In ITS recent intervention into the independence debate, the Universities Scotland umbrella body gave the impression of thinking it has played a blinder by latching on to a possible residence test as a way of justifying discrimination against students from other European Union member states. Relying on legal advice, it argues that – after independence – it might be possible to require students from other EU states to pay fees while Scottish students do not. It is said that some sort of residence test can be applied, according to which, presumably, a minimum period of residence in Scotland must be satisfied before higher education is “free”.
In this way, Scottish students will almost always not have to pay fees while students from elsewhere in the EU will almost always have to. Of course, the German student leaving school in Scotland will benefit while the Scottish pupil at a German school will not. No doubt this will be played as a trump card to explain why a residence rule is not discriminatory. But it does not avoid the fact that the vast majority of Scottish school-leavers will automatically satisfy a residence test while almost all school-leavers in other EU states will not. You only have to put the matter this way to see that any residence test is likely to fall foul of EU law.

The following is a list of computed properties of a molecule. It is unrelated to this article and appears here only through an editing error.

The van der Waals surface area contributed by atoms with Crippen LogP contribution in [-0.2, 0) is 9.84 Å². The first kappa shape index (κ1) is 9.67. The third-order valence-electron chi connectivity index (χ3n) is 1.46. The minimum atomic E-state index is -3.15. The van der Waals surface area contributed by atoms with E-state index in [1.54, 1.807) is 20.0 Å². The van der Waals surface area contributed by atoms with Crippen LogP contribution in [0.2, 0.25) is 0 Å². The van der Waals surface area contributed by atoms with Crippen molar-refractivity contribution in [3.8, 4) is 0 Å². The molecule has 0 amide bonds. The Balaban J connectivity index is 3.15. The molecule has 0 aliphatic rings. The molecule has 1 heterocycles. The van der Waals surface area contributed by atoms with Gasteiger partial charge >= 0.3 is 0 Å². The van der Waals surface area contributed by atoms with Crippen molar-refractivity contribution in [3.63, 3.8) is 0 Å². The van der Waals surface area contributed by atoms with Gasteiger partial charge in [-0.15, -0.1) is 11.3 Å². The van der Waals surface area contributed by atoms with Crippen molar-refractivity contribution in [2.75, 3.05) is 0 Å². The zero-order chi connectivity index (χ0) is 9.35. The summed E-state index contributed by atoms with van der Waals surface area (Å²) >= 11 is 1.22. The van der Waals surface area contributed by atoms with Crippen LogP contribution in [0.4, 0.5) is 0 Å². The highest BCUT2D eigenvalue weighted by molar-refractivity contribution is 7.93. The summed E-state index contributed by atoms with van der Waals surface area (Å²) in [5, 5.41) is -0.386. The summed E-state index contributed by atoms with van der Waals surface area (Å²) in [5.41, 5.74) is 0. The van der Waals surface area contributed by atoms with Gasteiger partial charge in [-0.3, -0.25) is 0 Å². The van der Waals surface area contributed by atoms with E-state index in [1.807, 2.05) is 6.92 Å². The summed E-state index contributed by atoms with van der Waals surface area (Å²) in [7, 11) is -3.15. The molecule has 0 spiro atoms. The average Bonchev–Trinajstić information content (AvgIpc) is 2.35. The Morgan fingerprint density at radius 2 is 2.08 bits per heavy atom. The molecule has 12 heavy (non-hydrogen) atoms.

The European Union Court of Justice in Luxembourg has discussed the operation of residence tests in a number of cases, usually unfavourably. It is true that in the 2005 Bidar case, the court accepted that a residence requirement to qualify for maintenance loans could be justified, despite its discriminatory effects.
And in a 2010 ruling, the court accepted, albeit through gritted teeth, that Belgium might be able to impose a residence requirement for medical students to qualify for admission to Belgian universities. The need to keep open places for home students in that field could outweigh EU equal treatment rules. In many other cases, however, the Luxembourg Court has disapproved of residence requirements.
Additionally, its older case law indicates a stricter approach to equality in relation to tuition fees. This does not augur well for justifying a blanket residence requirement for all students.
The court has also been clear that migrant workers must enjoy all the same rights as host state workers. In EU law, it is very easy for an EU citizen to qualify as a worker in another member state. For example, if a French citizen got a summer job during the Edinburgh Festival, she would almost certainly qualify as a “worker” in EU law. This would accord her all of the rights that Scottish “workers” enjoy and, at least in some circumstances, she would have the right to go to university in Scotland on the same conditions as Scottish students; that is, without paying upfront fees.
In other words, any residence test could easily be avoided because of the ease with which “worker status” can be obtained and retained in EU law. Indeed, the UK government’s attempts to condition entitlement to social security benefits on a residence test has generated years of litigation, with very mixed results.